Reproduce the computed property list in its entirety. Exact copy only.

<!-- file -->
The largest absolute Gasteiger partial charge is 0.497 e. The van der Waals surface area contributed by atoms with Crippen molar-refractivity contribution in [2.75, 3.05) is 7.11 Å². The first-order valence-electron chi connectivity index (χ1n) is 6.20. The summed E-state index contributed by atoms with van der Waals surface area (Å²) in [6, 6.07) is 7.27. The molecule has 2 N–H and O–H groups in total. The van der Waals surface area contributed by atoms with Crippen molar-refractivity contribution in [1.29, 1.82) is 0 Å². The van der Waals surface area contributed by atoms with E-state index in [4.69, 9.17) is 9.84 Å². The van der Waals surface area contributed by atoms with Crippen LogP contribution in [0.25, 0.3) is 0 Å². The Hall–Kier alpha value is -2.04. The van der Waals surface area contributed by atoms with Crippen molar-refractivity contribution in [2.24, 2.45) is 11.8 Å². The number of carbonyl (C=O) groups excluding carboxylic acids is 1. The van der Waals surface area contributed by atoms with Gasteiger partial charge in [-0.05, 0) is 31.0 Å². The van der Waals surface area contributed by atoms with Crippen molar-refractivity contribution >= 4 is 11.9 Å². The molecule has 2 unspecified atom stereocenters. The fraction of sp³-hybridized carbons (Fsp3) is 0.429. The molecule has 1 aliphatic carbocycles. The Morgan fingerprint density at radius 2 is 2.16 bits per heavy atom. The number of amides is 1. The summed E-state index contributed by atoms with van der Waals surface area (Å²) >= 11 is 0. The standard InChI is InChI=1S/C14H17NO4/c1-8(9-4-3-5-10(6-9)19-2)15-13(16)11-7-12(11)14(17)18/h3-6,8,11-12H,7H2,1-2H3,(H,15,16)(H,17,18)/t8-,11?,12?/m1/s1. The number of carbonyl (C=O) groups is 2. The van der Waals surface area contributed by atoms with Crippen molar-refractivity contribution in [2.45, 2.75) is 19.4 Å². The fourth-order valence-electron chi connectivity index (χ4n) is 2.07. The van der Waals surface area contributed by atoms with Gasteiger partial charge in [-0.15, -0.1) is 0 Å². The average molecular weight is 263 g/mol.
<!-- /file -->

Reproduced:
The largest absolute Gasteiger partial charge is 0.497 e. The van der Waals surface area contributed by atoms with Crippen molar-refractivity contribution in [2.75, 3.05) is 7.11 Å². The first-order valence-electron chi connectivity index (χ1n) is 6.20. The summed E-state index contributed by atoms with van der Waals surface area (Å²) in [6, 6.07) is 7.27. The molecule has 2 N–H and O–H groups in total. The van der Waals surface area contributed by atoms with Crippen molar-refractivity contribution in [1.29, 1.82) is 0 Å². The van der Waals surface area contributed by atoms with E-state index in [4.69, 9.17) is 9.84 Å². The van der Waals surface area contributed by atoms with Crippen LogP contribution in [0.25, 0.3) is 0 Å². The Hall–Kier alpha value is -2.04. The van der Waals surface area contributed by atoms with Crippen molar-refractivity contribution in [2.24, 2.45) is 11.8 Å². The number of carbonyl (C=O) groups excluding carboxylic acids is 1. The van der Waals surface area contributed by atoms with Gasteiger partial charge in [-0.05, 0) is 31.0 Å². The van der Waals surface area contributed by atoms with Crippen molar-refractivity contribution >= 4 is 11.9 Å². The molecule has 2 unspecified atom stereocenters. The fraction of sp³-hybridized carbons (Fsp3) is 0.429. The molecule has 1 aliphatic carbocycles. The Morgan fingerprint density at radius 2 is 2.16 bits per heavy atom. The number of amides is 1. The summed E-state index contributed by atoms with van der Waals surface area (Å²) >= 11 is 0. The standard InChI is InChI=1S/C14H17NO4/c1-8(9-4-3-5-10(6-9)19-2)15-13(16)11-7-12(11)14(17)18/h3-6,8,11-12H,7H2,1-2H3,(H,15,16)(H,17,18)/t8-,11?,12?/m1/s1. The number of carbonyl (C=O) groups is 2. The van der Waals surface area contributed by atoms with Crippen molar-refractivity contribution in [2.45, 2.75) is 19.4 Å². The fourth-order valence-electron chi connectivity index (χ4n) is 2.07. The van der Waals surface area contributed by atoms with Gasteiger partial charge in [-0.15, -0.1) is 0 Å². The average molecular weight is 263 g/mol.